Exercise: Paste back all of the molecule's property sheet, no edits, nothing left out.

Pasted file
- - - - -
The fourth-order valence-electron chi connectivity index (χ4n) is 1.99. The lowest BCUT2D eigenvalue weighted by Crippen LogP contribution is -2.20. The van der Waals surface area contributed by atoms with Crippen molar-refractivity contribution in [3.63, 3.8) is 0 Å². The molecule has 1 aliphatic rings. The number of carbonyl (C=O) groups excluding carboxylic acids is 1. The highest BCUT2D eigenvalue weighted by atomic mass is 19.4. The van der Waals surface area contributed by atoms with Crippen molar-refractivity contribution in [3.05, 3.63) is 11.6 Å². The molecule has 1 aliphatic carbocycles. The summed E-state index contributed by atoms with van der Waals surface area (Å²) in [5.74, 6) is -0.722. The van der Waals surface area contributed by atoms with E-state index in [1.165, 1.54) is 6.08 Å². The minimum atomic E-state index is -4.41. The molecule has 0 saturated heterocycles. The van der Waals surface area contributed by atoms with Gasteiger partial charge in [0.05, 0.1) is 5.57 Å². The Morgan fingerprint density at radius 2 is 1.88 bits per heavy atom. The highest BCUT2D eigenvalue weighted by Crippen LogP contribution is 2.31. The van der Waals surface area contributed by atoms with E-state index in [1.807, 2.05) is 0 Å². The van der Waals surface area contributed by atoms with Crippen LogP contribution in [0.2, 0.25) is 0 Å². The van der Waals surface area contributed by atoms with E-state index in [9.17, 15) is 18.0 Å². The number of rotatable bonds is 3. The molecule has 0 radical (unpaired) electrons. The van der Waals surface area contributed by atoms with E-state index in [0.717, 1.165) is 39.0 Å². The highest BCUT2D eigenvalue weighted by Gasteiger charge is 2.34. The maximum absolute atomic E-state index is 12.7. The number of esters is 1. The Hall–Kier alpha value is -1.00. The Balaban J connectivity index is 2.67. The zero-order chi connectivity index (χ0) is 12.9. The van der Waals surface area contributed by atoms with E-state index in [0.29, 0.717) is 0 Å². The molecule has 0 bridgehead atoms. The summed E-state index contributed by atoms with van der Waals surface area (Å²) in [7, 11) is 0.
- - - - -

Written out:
The fourth-order valence-electron chi connectivity index (χ4n) is 1.99. The lowest BCUT2D eigenvalue weighted by Crippen LogP contribution is -2.20. The van der Waals surface area contributed by atoms with Crippen molar-refractivity contribution in [3.63, 3.8) is 0 Å². The molecule has 1 aliphatic rings. The number of carbonyl (C=O) groups excluding carboxylic acids is 1. The highest BCUT2D eigenvalue weighted by atomic mass is 19.4. The van der Waals surface area contributed by atoms with Crippen molar-refractivity contribution in [3.05, 3.63) is 11.6 Å². The molecule has 1 aliphatic carbocycles. The summed E-state index contributed by atoms with van der Waals surface area (Å²) in [5.74, 6) is -0.722. The van der Waals surface area contributed by atoms with E-state index in [1.165, 1.54) is 6.08 Å². The minimum atomic E-state index is -4.41. The molecule has 0 saturated heterocycles. The van der Waals surface area contributed by atoms with Gasteiger partial charge in [0.05, 0.1) is 5.57 Å². The Morgan fingerprint density at radius 2 is 1.88 bits per heavy atom. The highest BCUT2D eigenvalue weighted by Crippen LogP contribution is 2.31. The van der Waals surface area contributed by atoms with E-state index in [1.807, 2.05) is 0 Å². The van der Waals surface area contributed by atoms with Crippen LogP contribution in [0.2, 0.25) is 0 Å². The van der Waals surface area contributed by atoms with E-state index in [9.17, 15) is 18.0 Å². The number of rotatable bonds is 3. The molecule has 0 radical (unpaired) electrons. The van der Waals surface area contributed by atoms with E-state index in [0.717, 1.165) is 39.0 Å². The highest BCUT2D eigenvalue weighted by Gasteiger charge is 2.34. The maximum absolute atomic E-state index is 12.7. The number of esters is 1. The Hall–Kier alpha value is -1.00. The Balaban J connectivity index is 2.67. The zero-order chi connectivity index (χ0) is 12.9. The van der Waals surface area contributed by atoms with E-state index in [0.29, 0.717) is 0 Å². The molecule has 0 bridgehead atoms. The summed E-state index contributed by atoms with van der Waals surface area (Å²) in [7, 11) is 0.